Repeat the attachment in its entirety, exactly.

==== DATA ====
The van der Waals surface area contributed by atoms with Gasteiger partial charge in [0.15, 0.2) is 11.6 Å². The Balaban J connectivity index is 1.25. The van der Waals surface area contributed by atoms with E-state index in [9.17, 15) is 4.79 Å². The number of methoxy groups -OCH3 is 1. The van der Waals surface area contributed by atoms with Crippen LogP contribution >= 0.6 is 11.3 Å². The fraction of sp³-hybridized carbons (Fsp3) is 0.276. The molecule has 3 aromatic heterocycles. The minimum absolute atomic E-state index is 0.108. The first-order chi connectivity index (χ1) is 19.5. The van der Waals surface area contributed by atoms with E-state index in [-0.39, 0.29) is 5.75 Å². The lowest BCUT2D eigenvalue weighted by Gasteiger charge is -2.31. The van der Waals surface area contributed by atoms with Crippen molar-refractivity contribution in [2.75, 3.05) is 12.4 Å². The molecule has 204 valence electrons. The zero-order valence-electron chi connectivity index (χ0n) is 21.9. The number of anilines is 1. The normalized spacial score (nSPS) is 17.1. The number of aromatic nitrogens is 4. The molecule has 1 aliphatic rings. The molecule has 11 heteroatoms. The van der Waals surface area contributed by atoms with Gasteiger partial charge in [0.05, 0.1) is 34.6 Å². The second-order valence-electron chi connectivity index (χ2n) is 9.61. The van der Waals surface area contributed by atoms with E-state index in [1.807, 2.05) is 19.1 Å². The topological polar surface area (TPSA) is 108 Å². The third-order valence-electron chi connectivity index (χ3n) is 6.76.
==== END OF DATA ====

The van der Waals surface area contributed by atoms with Gasteiger partial charge in [0.15, 0.2) is 11.6 Å². The Balaban J connectivity index is 1.25. The van der Waals surface area contributed by atoms with E-state index in [9.17, 15) is 4.79 Å². The number of methoxy groups -OCH3 is 1. The van der Waals surface area contributed by atoms with Crippen LogP contribution >= 0.6 is 11.3 Å². The fraction of sp³-hybridized carbons (Fsp3) is 0.276. The molecule has 3 aromatic heterocycles. The minimum absolute atomic E-state index is 0.108. The first-order chi connectivity index (χ1) is 19.5. The van der Waals surface area contributed by atoms with E-state index in [-0.39, 0.29) is 5.75 Å². The lowest BCUT2D eigenvalue weighted by Gasteiger charge is -2.31. The van der Waals surface area contributed by atoms with Crippen molar-refractivity contribution in [2.75, 3.05) is 12.4 Å². The molecule has 204 valence electrons. The zero-order valence-electron chi connectivity index (χ0n) is 21.9. The number of anilines is 1. The normalized spacial score (nSPS) is 17.1. The number of aromatic nitrogens is 4. The molecule has 1 aliphatic rings. The molecule has 11 heteroatoms. The van der Waals surface area contributed by atoms with Gasteiger partial charge in [0.05, 0.1) is 34.6 Å². The second-order valence-electron chi connectivity index (χ2n) is 9.61. The van der Waals surface area contributed by atoms with E-state index in [1.807, 2.05) is 19.1 Å². The topological polar surface area (TPSA) is 108 Å². The third-order valence-electron chi connectivity index (χ3n) is 6.76.